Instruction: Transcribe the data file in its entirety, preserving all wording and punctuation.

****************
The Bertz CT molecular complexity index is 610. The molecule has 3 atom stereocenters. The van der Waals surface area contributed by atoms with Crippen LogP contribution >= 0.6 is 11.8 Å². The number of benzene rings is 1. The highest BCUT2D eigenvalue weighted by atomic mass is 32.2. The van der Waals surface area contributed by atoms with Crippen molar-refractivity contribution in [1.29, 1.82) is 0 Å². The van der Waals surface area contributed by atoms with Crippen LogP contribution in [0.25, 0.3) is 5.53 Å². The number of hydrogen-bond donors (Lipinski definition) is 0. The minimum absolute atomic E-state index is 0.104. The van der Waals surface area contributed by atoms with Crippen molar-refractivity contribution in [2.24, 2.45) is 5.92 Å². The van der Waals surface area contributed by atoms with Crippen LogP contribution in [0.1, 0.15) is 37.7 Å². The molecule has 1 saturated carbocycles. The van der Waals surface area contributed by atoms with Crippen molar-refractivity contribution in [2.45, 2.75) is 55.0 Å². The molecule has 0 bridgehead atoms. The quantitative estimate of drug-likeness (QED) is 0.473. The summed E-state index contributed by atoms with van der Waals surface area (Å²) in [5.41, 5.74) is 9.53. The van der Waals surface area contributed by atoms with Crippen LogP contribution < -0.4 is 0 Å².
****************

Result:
The Bertz CT molecular complexity index is 610. The molecule has 3 atom stereocenters. The van der Waals surface area contributed by atoms with Crippen LogP contribution >= 0.6 is 11.8 Å². The number of benzene rings is 1. The highest BCUT2D eigenvalue weighted by atomic mass is 32.2. The van der Waals surface area contributed by atoms with Crippen molar-refractivity contribution in [1.29, 1.82) is 0 Å². The van der Waals surface area contributed by atoms with Crippen LogP contribution in [0.25, 0.3) is 5.53 Å². The number of hydrogen-bond donors (Lipinski definition) is 0. The minimum absolute atomic E-state index is 0.104. The van der Waals surface area contributed by atoms with Crippen molar-refractivity contribution in [2.24, 2.45) is 5.92 Å². The van der Waals surface area contributed by atoms with Crippen LogP contribution in [0.1, 0.15) is 37.7 Å². The molecule has 1 saturated carbocycles. The van der Waals surface area contributed by atoms with Crippen molar-refractivity contribution in [2.45, 2.75) is 55.0 Å². The molecule has 0 bridgehead atoms. The quantitative estimate of drug-likeness (QED) is 0.473. The summed E-state index contributed by atoms with van der Waals surface area (Å²) in [5.41, 5.74) is 9.53. The van der Waals surface area contributed by atoms with Crippen LogP contribution < -0.4 is 0 Å².